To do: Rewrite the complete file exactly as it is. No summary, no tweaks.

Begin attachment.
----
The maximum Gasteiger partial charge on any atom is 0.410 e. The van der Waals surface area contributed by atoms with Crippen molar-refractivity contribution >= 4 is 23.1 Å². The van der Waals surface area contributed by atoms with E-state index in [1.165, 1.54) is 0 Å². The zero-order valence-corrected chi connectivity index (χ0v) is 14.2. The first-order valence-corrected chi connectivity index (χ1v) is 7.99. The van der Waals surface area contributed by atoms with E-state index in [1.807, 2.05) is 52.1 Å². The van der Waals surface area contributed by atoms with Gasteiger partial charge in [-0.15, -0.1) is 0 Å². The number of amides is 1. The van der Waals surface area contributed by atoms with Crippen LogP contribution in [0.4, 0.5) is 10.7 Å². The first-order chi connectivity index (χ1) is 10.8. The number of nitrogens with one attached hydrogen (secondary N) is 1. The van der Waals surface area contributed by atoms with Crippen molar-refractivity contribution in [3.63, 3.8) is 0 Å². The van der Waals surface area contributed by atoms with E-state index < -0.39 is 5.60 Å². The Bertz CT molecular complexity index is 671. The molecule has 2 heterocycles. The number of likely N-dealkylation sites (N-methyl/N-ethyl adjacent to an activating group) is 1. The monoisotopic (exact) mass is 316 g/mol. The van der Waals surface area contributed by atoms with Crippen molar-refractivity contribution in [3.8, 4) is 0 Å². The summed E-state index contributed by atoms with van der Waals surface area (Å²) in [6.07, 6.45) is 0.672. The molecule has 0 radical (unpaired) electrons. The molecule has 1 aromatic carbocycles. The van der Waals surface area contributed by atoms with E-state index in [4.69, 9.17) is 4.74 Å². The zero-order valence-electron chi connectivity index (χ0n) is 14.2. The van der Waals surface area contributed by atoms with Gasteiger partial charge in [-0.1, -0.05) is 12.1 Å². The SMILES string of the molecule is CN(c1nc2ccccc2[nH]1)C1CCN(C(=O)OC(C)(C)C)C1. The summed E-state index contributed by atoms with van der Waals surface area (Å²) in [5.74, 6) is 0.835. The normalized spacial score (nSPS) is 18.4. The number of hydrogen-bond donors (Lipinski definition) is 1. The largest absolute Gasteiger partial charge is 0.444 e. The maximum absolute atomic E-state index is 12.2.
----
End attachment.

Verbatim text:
The maximum Gasteiger partial charge on any atom is 0.410 e. The van der Waals surface area contributed by atoms with Crippen molar-refractivity contribution >= 4 is 23.1 Å². The van der Waals surface area contributed by atoms with E-state index in [1.165, 1.54) is 0 Å². The zero-order valence-corrected chi connectivity index (χ0v) is 14.2. The first-order valence-corrected chi connectivity index (χ1v) is 7.99. The van der Waals surface area contributed by atoms with E-state index in [1.807, 2.05) is 52.1 Å². The van der Waals surface area contributed by atoms with Gasteiger partial charge in [-0.15, -0.1) is 0 Å². The number of amides is 1. The van der Waals surface area contributed by atoms with Crippen LogP contribution in [0.4, 0.5) is 10.7 Å². The first-order chi connectivity index (χ1) is 10.8. The number of nitrogens with one attached hydrogen (secondary N) is 1. The van der Waals surface area contributed by atoms with Crippen molar-refractivity contribution in [3.63, 3.8) is 0 Å². The van der Waals surface area contributed by atoms with E-state index < -0.39 is 5.60 Å². The Bertz CT molecular complexity index is 671. The molecule has 2 heterocycles. The number of likely N-dealkylation sites (N-methyl/N-ethyl adjacent to an activating group) is 1. The monoisotopic (exact) mass is 316 g/mol. The van der Waals surface area contributed by atoms with Crippen molar-refractivity contribution in [3.8, 4) is 0 Å². The summed E-state index contributed by atoms with van der Waals surface area (Å²) in [6.07, 6.45) is 0.672. The molecule has 0 radical (unpaired) electrons. The molecule has 1 aromatic carbocycles. The van der Waals surface area contributed by atoms with E-state index in [4.69, 9.17) is 4.74 Å². The zero-order valence-electron chi connectivity index (χ0n) is 14.2. The van der Waals surface area contributed by atoms with Gasteiger partial charge in [-0.1, -0.05) is 12.1 Å². The SMILES string of the molecule is CN(c1nc2ccccc2[nH]1)C1CCN(C(=O)OC(C)(C)C)C1. The summed E-state index contributed by atoms with van der Waals surface area (Å²) in [5.74, 6) is 0.835. The normalized spacial score (nSPS) is 18.4. The number of hydrogen-bond donors (Lipinski definition) is 1. The largest absolute Gasteiger partial charge is 0.444 e. The maximum absolute atomic E-state index is 12.2.